Dodge has given its facelifted 2015 Challenger SRT a heavy dose of steroids with the introduction of the new Hellcat edition that bears the name of the new 6.2-liter supercharged V8 engine with 600-plus horsepower, which is the highest of any regular production eight-cylinder unit to ever come from the Chrysler Group.
The 2015 Challenger SRT Hellcat will be offered alongside the naturally-aspirated 2015 Challenger SRT in which the upgraded 6.4-liter (392 cu.in.) HEMI V8 gains 15hp and 5 lb-ft of torque over the previous model for a total output of 485hp and 475 lb-ft.
Both versions of the 2015 Challenger SRT can be had with an upgraded six-speed manual gearbox, or optionally and for the first time, the group’s new TorqueFlite eight-speed automatic transmission.
The SRT models come with a new Driver Modes feature that allows the calibration of the horsepower, transmission shift speeds, steering (Challenger SRT only), paddle shifters (automatic transmission only), traction and suspension via a button on the dash or through the touch screen menu.
The driver can either choose from three pre-configured settings – Sport, Track and Default, or enter the Custom menu that allows for individual settings.
· Custom – Allows the driver to personalize the vehicle’s performance
· Sport – Delivers increased vehicle performance capability over the Default Mode
· Track – Delivers maximum vehicle performance capability on smooth, dry surfaces
· Default – Activates automatically when starting the vehicle
The Hellcat edition also brings to the table two key fobs, with the red unlocking the full horsepower and torque potential of the supercharged V8 and the black limiting the engine output. Furthermore, both Challenger SRT’s feature a Valet mode, which when activated, does the following:
· Engine is remapped to significantly reduce horsepower and torque; limited to 4,000 rpm
· Transmission locks out access to first gear and upshifts earlier than normal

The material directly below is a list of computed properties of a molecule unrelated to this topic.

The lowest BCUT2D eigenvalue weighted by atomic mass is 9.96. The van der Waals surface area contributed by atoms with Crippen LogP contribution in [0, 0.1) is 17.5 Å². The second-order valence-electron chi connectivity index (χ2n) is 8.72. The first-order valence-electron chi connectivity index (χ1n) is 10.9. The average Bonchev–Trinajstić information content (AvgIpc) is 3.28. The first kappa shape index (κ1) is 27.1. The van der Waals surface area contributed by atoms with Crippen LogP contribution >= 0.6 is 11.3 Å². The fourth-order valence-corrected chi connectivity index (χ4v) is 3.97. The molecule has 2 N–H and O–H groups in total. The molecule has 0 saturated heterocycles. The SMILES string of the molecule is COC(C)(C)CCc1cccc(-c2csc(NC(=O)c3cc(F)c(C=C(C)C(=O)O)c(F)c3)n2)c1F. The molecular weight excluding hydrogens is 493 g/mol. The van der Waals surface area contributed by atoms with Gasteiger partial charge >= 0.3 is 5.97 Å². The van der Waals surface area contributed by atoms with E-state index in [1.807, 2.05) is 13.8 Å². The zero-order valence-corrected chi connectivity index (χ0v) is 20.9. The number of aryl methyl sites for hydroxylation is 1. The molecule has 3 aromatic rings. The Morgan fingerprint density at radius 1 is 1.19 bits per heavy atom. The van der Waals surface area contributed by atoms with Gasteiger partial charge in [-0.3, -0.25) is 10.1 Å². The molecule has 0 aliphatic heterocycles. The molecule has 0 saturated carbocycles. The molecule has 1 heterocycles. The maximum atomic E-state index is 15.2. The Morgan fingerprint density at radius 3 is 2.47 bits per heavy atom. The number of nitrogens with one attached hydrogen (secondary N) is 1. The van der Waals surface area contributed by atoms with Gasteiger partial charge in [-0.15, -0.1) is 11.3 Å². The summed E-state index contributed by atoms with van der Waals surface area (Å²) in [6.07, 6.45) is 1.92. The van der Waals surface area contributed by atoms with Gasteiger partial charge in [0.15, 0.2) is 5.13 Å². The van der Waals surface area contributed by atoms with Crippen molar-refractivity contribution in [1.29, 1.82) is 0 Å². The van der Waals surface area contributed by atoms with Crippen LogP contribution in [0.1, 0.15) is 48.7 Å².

· Transmission will treat the manual shifter position the same as the drive position
· Traction, steering and suspension are set to their “Street” settings
· Steering-wheel paddle shifters are disabled
· Drive Mode functions are disabled
· Electronic Stability Control (ESC) is enabled to Full-on
· Launch Control is disabled
The base Challenger SRT rides on new 20-inch “Hyper Black” wheels wrapped in 245/45ZR20 front and rear tires, while the Hellcat edition gets 20-inch forged “Slingshot” wheels with a matte black finish (or optionally, Brass Monkey/dark bronze) finish in tires size P275/40ZR20 Pirelli P Zero Nero (front and rear).
The Hellcat also gets bigger brakes with 390-mm (15.4-inch) Brembo two-piece rotors with six-piston calipers that are optionally available on the 392 HEMI SRT model as part of the SRT Track Pack.
For both SRTs, Dodge developed new anti-lock braking system (ABS), ESC and traction control systems.
Up front, there’s a new vertical-split grille for the SRT and a plainer fascia for the Hellcat, which also gets dual air extractors on the hood, an Air Catcher inlet port that feeds ram-air directly into the engine air box through the driver-side parking lamp, a larger front splitter, fender badges, black sills and a taller rear spoiler.
Dodge said it will offer 11 exterior color for both SRTs: B5 Blue Pearl Coat, Billet Silver Metallic Clear Coat, Bright White Clear Coat, Granite Crystal Metallic Pearl Coat, Ivory White Tri-Coat Pearl, Jazz Blue Pearl Coat, Phantom Black Tri-Coat Pearl, Pitch Black Clear Coat, Redline Tri-Coat Pearl, Sublime Metallic Pearl Coat and TorRed Clear Coat. In addition, the SRT 392 Twin offers full-body stripes available in Black Satin Gloss and Silver High Gloss.
Inside, both models feature the revised Challenger’s new dashboard with the standard 8.4-inch Uconnect touchscreen plus new sport seats and accent trims. The Hellcat also gets fixed gauges and digital graphics finished in a Dark Radar Red tone and different trim finishes.
Further details on performance and pricing are expected to be released before the new Challenger SRTs go on sale during the third quarter of the year.
By John Halas